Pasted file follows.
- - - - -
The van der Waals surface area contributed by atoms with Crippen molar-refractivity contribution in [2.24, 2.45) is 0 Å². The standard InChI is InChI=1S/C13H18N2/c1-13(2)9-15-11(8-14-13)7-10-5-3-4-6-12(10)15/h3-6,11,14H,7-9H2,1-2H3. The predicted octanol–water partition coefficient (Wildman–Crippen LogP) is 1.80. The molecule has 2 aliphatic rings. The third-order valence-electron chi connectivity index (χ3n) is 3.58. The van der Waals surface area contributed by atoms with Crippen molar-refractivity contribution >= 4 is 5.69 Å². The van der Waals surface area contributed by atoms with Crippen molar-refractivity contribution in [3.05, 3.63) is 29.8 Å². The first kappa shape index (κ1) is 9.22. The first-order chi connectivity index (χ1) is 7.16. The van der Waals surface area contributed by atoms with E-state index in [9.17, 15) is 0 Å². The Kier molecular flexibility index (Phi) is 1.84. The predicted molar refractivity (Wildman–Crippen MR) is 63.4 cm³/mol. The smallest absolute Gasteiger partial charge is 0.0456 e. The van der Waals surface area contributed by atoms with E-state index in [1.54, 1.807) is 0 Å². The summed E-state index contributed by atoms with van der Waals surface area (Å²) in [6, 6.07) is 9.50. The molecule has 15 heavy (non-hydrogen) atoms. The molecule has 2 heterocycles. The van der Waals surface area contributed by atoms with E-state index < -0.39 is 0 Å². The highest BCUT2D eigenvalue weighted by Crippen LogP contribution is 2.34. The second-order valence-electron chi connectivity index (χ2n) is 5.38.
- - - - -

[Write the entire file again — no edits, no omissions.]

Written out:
The van der Waals surface area contributed by atoms with Crippen molar-refractivity contribution in [2.24, 2.45) is 0 Å². The standard InChI is InChI=1S/C13H18N2/c1-13(2)9-15-11(8-14-13)7-10-5-3-4-6-12(10)15/h3-6,11,14H,7-9H2,1-2H3. The predicted octanol–water partition coefficient (Wildman–Crippen LogP) is 1.80. The molecule has 2 aliphatic rings. The third-order valence-electron chi connectivity index (χ3n) is 3.58. The van der Waals surface area contributed by atoms with Crippen molar-refractivity contribution >= 4 is 5.69 Å². The van der Waals surface area contributed by atoms with Crippen molar-refractivity contribution in [3.05, 3.63) is 29.8 Å². The first kappa shape index (κ1) is 9.22. The first-order chi connectivity index (χ1) is 7.16. The van der Waals surface area contributed by atoms with E-state index in [9.17, 15) is 0 Å². The Kier molecular flexibility index (Phi) is 1.84. The predicted molar refractivity (Wildman–Crippen MR) is 63.4 cm³/mol. The smallest absolute Gasteiger partial charge is 0.0456 e. The van der Waals surface area contributed by atoms with E-state index in [1.54, 1.807) is 0 Å². The summed E-state index contributed by atoms with van der Waals surface area (Å²) in [6, 6.07) is 9.50. The molecule has 15 heavy (non-hydrogen) atoms. The molecule has 2 heterocycles. The van der Waals surface area contributed by atoms with E-state index < -0.39 is 0 Å². The highest BCUT2D eigenvalue weighted by Crippen LogP contribution is 2.34. The second-order valence-electron chi connectivity index (χ2n) is 5.38.